NEW BRUNSWICK, NJ—A judgement owed to New Brunswick resident Mirna Gonzales Garcia has finally been paid by her former employer, Las Cazuelas.

This resolution comes as a conclusion to a more than two year long battle with the restaurant over allegedly unpaid wages and unfairly compensated overtime that amounted to over $7,000.

“I lost my job and friendships in this fight,” Garcia told New Brunswick Today.

The conflict between Garcia and Las Cazuelas stems back to 2012, before New Brunswick became the first city in New Jersey to pass a law making uncured labor violations a dealbreaker for a city business license.

Garcia explained that for almost eight months, she worked for the restaurant and was paid a salary of $350 a week, no matter how many hours she logged. She quickly found herself working up to seven days a week for sometimes nine or ten hours a day.

When the restaurant refused to pay her thousands she was owed in overtime she was due, she took her employer to court.

Garcia won a judgement against Las Cazuelas on July 14 that required them to pay the balance of the unpaid wages and a settlement to the New Jersey Department of Labor based on the findings of a state investigation of her claims.

Despite this victory in court, Garcia still had not seen a penny of the wages she was owed until recently.  She found support in the form of social justice organizations Unity Square and New Labor, which started to pressure the restaurant into resolving her case.

By the end of July, Las Cazuelas had been denied an operating license renewal that would effectively close the restaurant on December 1 if the wage theft case had not been closed out.

“It affected me tremendously, it was constant disappointment,” Garcia says.  “During this case, I was hospitalized because of the stress on my diabetes.”

Members of Unity Square community center and New Labor organized several public pressure actions in which they picketed the restaurant and encouraged boycotts of the business

On November 1, Garcia was notified that she would be able to collect the first installment of the wages owed.

“Thanks to the support of New Labor and Unity Square, I feel good because everyone was always there supporting me.”

Renalda Cruz, an organizer with New Labor, spoke to New Brunswick Today about the feeling of accomplishment that surrounds this news.

“This is something that we achieved together,” Cruz said.

“All of New Labor and Unity Square work together to support Mirna in this victory. I’m happy that she’s getting better and getting what she deserved.”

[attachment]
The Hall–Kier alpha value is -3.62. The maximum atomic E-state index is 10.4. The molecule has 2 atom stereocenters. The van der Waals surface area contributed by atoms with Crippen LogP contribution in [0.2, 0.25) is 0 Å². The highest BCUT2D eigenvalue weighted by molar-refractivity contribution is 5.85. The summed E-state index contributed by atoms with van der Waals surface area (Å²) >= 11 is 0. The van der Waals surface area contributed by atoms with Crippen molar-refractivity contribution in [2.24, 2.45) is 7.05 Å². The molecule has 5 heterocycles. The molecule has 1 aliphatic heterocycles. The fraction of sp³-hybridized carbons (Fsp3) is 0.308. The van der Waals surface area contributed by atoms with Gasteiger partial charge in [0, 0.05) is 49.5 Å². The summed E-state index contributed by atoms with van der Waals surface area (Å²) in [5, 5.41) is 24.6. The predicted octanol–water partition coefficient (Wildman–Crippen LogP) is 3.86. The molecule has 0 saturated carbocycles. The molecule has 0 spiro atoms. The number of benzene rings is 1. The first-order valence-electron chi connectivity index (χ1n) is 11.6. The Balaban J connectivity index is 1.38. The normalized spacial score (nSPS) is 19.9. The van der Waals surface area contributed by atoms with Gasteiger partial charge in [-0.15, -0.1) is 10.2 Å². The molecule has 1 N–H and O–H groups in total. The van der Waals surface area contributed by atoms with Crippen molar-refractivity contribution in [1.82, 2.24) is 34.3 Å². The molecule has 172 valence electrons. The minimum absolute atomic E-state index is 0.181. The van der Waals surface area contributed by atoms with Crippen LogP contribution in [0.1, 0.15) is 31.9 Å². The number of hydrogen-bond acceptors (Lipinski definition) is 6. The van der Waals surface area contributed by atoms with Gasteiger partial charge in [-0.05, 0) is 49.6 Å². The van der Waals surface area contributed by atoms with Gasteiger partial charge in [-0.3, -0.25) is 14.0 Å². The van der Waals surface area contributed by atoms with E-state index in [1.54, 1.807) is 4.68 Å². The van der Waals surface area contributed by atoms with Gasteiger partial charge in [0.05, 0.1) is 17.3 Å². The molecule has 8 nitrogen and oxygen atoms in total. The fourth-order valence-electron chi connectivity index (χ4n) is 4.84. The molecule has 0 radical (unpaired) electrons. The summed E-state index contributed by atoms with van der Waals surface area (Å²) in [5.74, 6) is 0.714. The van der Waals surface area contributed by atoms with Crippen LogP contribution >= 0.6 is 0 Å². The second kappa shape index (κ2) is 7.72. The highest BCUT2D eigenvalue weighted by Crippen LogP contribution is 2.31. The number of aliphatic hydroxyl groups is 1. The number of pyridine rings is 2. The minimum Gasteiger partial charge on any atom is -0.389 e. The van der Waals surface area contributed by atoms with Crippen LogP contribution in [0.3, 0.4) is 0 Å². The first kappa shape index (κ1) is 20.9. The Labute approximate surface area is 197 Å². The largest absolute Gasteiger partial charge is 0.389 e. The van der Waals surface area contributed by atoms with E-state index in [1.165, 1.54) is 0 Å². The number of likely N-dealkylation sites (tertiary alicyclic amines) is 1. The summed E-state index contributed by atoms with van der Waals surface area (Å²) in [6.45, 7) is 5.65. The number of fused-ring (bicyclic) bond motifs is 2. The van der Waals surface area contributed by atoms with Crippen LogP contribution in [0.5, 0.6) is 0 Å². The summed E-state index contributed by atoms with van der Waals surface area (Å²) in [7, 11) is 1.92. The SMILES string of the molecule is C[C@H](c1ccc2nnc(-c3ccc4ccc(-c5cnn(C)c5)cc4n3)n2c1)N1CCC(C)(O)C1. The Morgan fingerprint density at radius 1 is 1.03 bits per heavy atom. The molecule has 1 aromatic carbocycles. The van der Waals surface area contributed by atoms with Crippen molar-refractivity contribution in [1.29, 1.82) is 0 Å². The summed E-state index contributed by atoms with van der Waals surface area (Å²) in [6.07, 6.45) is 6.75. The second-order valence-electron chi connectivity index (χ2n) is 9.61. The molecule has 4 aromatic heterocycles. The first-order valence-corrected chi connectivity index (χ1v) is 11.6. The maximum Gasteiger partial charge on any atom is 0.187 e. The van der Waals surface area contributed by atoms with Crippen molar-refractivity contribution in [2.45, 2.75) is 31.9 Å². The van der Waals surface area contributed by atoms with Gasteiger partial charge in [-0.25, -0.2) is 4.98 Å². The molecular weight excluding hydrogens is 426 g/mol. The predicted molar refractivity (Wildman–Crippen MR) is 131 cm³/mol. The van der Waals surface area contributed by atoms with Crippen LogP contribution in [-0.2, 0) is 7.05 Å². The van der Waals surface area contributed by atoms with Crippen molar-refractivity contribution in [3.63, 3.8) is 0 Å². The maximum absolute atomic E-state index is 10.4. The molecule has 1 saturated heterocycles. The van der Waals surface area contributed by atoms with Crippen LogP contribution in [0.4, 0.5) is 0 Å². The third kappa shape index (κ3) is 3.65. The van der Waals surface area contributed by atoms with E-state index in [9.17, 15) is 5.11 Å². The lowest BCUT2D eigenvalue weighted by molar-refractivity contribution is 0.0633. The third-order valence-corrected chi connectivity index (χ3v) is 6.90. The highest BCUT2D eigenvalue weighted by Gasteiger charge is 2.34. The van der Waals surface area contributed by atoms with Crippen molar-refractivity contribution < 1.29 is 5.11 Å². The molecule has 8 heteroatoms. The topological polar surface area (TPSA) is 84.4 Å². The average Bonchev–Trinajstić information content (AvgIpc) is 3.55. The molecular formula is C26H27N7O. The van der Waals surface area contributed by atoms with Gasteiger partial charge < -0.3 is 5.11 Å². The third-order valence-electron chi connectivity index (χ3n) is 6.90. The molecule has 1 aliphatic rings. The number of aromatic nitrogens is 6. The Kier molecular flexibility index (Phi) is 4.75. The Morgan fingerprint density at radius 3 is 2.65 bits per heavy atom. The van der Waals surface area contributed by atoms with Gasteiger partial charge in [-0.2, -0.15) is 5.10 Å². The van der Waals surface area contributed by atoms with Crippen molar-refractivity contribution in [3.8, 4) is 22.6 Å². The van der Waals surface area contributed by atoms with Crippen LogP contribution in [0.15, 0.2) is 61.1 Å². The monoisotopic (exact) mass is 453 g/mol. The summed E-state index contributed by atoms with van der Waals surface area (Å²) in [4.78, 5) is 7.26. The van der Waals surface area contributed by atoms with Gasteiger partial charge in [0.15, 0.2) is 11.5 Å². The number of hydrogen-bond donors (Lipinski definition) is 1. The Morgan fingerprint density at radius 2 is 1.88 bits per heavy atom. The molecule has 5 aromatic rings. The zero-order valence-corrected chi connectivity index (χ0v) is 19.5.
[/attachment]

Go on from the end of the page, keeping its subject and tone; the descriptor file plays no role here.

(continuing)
Jason Rowe, director of the Unity Square community center is excited to see the newly enacted ordinance enforced so quickly.

“This is a strong example of how the wage theft ordinance is supposed to work,” said Rowe.  “It places real consequences on businesses that do not meet their responsibilities, and thus provides a strong motivation for them to more quickly resolve wrongs after they have been caught.”

“Under the law, you cannot refuse to pay an employee and then take years to pay them back. It’s not an interest-free loan.”

Garcia urges residents of New Brunswick to use resources available if someone they know might be a victim of wage theft.  She believes the best thing to do is to align with an organization, like New Labor or Unity Square.

“Be united and work together.” says Garcia.

“You have to speak up. If you remain silent, we are not going to change anything.”

Cruz is proud of Garcia’s victory because she believes it’s a positive example for the community. “It’s good that other people see this success. People must know that they can win and that there are organizations that can help.”

This resolution comes as City Clerk Dan Torrisi recently denied another restaurant, La Hacienda, an operating license renewal on the grounds of an unsolved wage theft violation.

The French Street restaurant has been ordered to pay Irene Lopez $5,931 of unpaid wages that span back to 2011.

Lopez has not yet collected on that judgement, but with the power of the ordinance and the assistance of Unity Square and New Labor, she is hoping to resolve the longstanding debt with the restaurant.

“We are asking them to pay the judgement before December 1, which is when they will have to go out of business if they don’t take care of this,” says Rowe.

“We want to make sure it’s clear to them that we will do another public pressure event, like the ones we have done at Las Cazuelas and Maoz Vegetarian, if they do not pay what they owe.”

Moaz Vegetarian on George Street quietly closed its doors in July after it was picketed by Unity Square and New Labor for an unpaid wage violation.

If you or anyone you know suspects that they have been a victim of wage theft by a New Brunswick business, New Labor and Unity Square offer free counseling and consultations. For more information, contact Unity Square at (732) 545-0329 or visit their Facebook page.